- Policymakers must think beyond just encouraging savings. Policymakers have long recognized the value of using public policy to provide incentives for households to increase their retirement savings. For example, there are now a wide range of financial tools available to provide individuals with opportunities to save for retirement in a tax advantaged way. At the same time, there are virtually no tax or other policy incentives in place to encourage households to engage in careful dis-saving, especially among those households with limited access to employer-sponsored retirement plans. Policymakers concerned with lifelong retirement income security should give careful consideration to both issues.
- Annuities could provide many baby boomers with a steady stream of income in retirement to complement Social Security. Brown points to financial products available in the private market which can help insure that individuals have adequate incomes at advanced ages, even if they live to age 100 and beyond. In particular, life annuities provide a guaranteed source of monthly income that cannot be outlived. By providing insurance against a drop in one's standard of living at older ages, life annuities ought to play a central role in the portfolios of retirees.
- Policymakers should look to encourage annuitization. According to the report, there are two reasons for policymakers to care about annuitization policy. The first is a desire to help Americans achieve lifelong financial security. The second is to try to limit the future fiscal pressures that will be placed upon federal, state and local governments from means-tested programs at a time when the nation's entitlement programs will already be under significant financial stress.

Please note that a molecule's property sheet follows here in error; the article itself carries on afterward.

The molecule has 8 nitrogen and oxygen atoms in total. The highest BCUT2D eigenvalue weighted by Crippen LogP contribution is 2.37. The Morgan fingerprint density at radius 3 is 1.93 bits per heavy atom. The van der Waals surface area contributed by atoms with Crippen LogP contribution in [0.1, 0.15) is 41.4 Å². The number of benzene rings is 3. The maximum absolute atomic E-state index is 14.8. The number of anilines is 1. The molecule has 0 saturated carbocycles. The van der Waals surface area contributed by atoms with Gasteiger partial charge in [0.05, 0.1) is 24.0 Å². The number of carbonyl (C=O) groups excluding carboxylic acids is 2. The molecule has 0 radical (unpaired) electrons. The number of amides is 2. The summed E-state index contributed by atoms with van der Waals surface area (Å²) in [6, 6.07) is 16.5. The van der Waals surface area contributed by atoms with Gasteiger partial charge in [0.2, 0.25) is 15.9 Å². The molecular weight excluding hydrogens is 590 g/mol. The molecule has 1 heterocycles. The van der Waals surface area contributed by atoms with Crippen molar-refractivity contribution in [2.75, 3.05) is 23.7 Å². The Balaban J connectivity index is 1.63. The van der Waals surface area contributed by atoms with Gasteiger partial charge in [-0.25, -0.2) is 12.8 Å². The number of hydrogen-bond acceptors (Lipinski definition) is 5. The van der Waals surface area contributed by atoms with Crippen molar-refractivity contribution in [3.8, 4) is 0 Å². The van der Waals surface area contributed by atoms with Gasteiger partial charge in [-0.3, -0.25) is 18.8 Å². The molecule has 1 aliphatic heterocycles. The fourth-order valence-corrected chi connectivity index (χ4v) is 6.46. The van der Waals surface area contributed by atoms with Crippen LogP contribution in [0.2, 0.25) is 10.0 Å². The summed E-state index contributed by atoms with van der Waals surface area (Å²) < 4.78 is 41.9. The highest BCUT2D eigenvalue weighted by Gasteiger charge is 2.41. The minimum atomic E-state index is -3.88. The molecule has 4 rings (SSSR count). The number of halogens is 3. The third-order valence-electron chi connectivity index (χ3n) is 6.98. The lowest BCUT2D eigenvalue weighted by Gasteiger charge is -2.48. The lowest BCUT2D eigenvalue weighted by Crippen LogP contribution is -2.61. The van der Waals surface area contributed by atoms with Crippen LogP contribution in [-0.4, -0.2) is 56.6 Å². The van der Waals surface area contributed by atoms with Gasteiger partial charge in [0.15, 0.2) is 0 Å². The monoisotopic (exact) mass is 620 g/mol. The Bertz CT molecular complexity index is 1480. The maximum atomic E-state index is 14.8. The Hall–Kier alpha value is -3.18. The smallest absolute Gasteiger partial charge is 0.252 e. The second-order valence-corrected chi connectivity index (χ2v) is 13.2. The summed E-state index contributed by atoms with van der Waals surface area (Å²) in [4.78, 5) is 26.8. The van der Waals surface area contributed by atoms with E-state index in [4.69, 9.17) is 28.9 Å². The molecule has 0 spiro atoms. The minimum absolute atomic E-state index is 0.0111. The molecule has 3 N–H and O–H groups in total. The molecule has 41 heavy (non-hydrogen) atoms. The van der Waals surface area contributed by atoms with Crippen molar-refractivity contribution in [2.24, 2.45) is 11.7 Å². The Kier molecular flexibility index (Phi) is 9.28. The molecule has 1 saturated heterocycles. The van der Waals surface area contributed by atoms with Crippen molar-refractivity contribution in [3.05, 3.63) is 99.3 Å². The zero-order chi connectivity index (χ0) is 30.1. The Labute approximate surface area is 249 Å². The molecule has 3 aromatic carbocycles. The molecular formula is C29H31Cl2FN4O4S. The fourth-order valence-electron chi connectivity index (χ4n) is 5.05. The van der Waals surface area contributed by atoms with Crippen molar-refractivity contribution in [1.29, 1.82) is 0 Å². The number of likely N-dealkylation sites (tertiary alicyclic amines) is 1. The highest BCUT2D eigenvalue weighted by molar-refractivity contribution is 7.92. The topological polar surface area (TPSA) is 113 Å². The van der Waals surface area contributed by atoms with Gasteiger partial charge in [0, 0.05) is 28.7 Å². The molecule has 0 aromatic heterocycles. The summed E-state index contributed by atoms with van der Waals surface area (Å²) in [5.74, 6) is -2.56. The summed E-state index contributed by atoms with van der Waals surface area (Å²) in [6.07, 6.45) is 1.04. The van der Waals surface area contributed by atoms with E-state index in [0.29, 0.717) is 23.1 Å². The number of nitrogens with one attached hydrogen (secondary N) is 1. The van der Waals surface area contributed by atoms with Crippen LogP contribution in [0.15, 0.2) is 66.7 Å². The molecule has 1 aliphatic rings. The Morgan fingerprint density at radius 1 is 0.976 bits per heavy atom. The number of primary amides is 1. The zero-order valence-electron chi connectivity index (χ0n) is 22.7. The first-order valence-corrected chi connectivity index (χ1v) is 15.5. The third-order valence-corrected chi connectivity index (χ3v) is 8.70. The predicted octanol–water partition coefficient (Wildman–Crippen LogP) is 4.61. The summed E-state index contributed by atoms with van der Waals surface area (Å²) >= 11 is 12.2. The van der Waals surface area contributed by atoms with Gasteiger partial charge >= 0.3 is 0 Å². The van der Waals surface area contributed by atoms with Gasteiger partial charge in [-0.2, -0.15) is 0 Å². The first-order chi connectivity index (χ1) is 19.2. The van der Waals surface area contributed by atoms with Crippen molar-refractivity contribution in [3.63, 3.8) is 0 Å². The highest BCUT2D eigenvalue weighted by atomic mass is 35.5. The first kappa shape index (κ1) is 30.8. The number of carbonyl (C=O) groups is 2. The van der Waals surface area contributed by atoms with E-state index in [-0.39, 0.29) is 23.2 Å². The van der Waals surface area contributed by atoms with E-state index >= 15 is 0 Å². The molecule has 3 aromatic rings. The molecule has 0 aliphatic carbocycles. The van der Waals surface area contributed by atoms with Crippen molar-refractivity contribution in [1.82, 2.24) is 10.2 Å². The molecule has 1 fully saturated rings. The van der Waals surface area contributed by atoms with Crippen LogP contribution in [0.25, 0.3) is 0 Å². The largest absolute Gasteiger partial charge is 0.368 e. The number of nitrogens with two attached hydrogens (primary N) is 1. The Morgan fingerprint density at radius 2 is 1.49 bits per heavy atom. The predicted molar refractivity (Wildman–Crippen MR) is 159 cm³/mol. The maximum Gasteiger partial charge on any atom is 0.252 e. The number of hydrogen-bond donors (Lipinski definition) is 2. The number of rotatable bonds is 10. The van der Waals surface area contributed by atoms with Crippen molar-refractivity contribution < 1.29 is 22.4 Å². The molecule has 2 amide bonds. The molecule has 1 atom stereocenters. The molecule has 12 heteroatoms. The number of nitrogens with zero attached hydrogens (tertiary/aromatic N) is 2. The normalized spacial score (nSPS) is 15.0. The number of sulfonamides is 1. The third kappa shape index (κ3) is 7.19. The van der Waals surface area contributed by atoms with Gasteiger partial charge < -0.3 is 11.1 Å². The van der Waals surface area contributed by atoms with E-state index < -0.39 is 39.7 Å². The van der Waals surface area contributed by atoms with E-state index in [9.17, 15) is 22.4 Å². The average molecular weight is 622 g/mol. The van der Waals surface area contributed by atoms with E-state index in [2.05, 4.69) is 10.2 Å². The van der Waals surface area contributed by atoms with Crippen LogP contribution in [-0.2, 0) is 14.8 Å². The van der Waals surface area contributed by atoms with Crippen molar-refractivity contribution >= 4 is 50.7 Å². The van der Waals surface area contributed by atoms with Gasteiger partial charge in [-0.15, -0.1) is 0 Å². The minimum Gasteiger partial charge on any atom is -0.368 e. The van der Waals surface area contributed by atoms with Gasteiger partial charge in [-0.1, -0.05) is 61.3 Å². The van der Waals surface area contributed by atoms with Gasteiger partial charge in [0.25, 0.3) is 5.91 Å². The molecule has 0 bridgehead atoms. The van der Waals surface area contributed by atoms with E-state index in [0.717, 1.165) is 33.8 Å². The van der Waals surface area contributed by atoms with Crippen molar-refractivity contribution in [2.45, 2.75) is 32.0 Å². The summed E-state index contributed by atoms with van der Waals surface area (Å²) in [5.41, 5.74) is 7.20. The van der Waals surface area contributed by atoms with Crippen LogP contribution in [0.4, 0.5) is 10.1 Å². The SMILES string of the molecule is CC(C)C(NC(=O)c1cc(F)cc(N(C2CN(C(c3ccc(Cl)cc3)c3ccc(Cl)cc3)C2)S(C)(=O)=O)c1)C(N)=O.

I contacted Immediate Annuities.com to buy one of my immediate annuities. They were prompt, very responsive, paid attention to detail, understood my objectives, and were superb when it came to staying on top of seeing the funds transfer and issue of new policy documents through to completion.
A bill introduced in Congress earlier this year would help address many of the issues cited in this report. The "Retirement Security for Life Act of 2004," introduced in July by Nancy Johnson (R-CT), John Tanner (D-TN), Phil English (R-PA), and Stephanie Tubbs Jones (D-OH), enjoys bi-partisan support. The legislation would give Americans more control over their retirement and empower them to receive a steady income for life through the use of products like annuities. Under the proposal, individuals would not pay federal taxes on one-half of the income generated by lifetime annuities, up to a maximum of $20,000 in excluded income per year. For a typical American in the 25% tax bracket, this would provide an annual tax savings of up to $5,000.
In addition to his current position, Professor Brown is a faculty research fellow at the National Bureau of Economic Research. Previously, he was an assistant professor at Harvard University's Kennedy School of Government. During 2001-2002, Professor Brown served as Senior Economist at the White House Council of Economic Advisers, and as a staff member for the President's Commission to Strengthen Social Security. He holds a Ph.D. in economics from MIT, a Master's degree from Harvard University, and a B.A. from Miami University.